Little consolation

Jeff Passan
Yahoo! Sports

CHICAGO – Long ago he learned to accept the cruel inevitability of his job. Managing, for all the help provided by bosses and confidants and statistics, is a solitary endeavor, one man riding his feelings and instincts, sometimes against the will of the masses, always knowing he could bump his face against the glass.

"My life is in a fishbowl," Grady Little says, "and in there, it's easy to keep things in perspective. When you get in the middle of a pennant race, every single player, every other person, sees what you do, what decisions you make, and has opinions on them.

"But I'm the one making the decisions. And I'm the one who has got to live with the results."

After almost 20 years of managing, it's still not easy for Little, these days the skipper for the Los Angeles Dodgers. They lead the National League West despite a surfeit of injuries that would have felled most clubs, and with a farm system that is baseball's version of an oil strike, they're positioned for future success, too.

Yet there are nights like Tuesday, when the Dodgers blew a seven-run lead and lost to a wretched Chicago Cubs team that committed six errors, and all Little can do is lean back, hands interlocked behind his head, and watch nothing escape from his lips. He is intimately familiar with nights like these, dating back, he says, to his first job, managing Baltimore's rookie-league team in 1980.

"When you're managing a ballclub, and those players are doing exactly what you ask them to, when you win that game, the players are the ones responsible for winning the game," Little says. "And when you lose that game, knowing the players did exactly what you told them to do – when you lose that game, you'd better be ready to take the responsibility.

"That stays with me every day."

Little believes in his players; that is his key to success, and it is also his fatal weakness. On Tuesday, he let starter Derek Lowe endure five consecutive hits and seven total in the fifth inning, frittering away most of the 7-0 advantage the Dodgers had built. Little believed in Lowe, even if Lowe didn't.

"Hitters," Lowe says, "tell you how good your stuff is."

Much like they did the night Little became a pariah. Until Oct. 16, 2003, Little was a success story: a lifetime minor-league manager done good, an adviser for "Bull Durham" who actually made the big leagues, a winner of 188 games during his two years managing the Boston Red Sox and, on that particular day, a manager looking to take Boston to its first World Series appearance since 1986 and first championship since 1918.

Instead, he is remembered for leaving Pedro Martinez in for one inning too many in Game 7 of the 2003 American League Championship Series, one the Red Sox lost to the New York Yankees on an Aaron Boone home run in the 11th inning. Little offered no excuses that night and offers none now.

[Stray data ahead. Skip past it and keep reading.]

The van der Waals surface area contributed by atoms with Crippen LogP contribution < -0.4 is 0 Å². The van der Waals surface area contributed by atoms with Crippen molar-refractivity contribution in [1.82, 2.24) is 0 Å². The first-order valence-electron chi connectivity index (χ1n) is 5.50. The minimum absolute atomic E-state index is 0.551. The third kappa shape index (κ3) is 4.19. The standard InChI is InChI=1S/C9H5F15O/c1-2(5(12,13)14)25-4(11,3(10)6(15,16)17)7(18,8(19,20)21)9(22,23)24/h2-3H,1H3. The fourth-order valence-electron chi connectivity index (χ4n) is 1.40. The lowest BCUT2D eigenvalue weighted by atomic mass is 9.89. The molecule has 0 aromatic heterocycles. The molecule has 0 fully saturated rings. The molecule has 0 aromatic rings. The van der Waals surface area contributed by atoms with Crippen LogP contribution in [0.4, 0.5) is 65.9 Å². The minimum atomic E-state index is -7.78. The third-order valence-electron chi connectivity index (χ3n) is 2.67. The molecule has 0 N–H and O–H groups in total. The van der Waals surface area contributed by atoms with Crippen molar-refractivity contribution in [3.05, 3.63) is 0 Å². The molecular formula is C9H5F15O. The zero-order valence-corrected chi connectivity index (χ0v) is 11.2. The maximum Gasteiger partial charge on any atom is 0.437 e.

Inside his fishbowl, at the very least, Little made the right decision.

"Comes with the territory," he says, "and if a person is not ready to take that on, he ought to do something else."

For two years, Little did. Fired by the Red Sox, he lived at home in Pinehurst, N.C., and scouted for the Cubs. He would hop on his Vulcan Classic and ride 90 miles or so up Route 1 to Zebulon, where the Double-A Carolina Mudcats played. Little was free of the decisions and second guessing and heartache.

And as much as he enjoyed playing golf and cooking and occasional babysitting duties with his grandchildren, Little felt like he wasn't finished with baseball. The taste of 2003 lingered, stayed with him, and for every Web site hanging him in effigy – remains a popular Red Sox blog – Little steeled his will and came to grips with his decision.

"I've never tried to change," Little says. "I guess I could. But that's just me."

He slipped into a uniform again and, with the help of first-year general manager Ned Colletti's offseason moves and a farm system stocked under previous GMs Paul DePodesta and Dan Evans, remade the Dodgers. Little likes meandering the clubhouse and talking with his players. He and Brett Tomko laughed about their wives lighting up credit cards along Michigan Avenue. He made sure Mark Hendrickson arrived safely after spending his day off with the family. He chatted with Russell Martin, his rookie catcher and player already worthy of wearing a captain's C.

"I do the best I know how to," Little says.

Sometimes, though, not even the best does much good.

Which is why Little stayed in his office after Tuesday's game while the players sat in their cramped quarters at Wrigley Field eating salmon, meatloaf, lasagna and chicken marsala. Little was unsure what to think, what to feel, what to say. Baseball in September can be an emotional robber.

He leaned forward and fixed his eyes on a tangle of papers filled with numbers. He wasn't reading them. Just staring, isolated in his thought.

Life inside a fishbowl can be awfully lonely.

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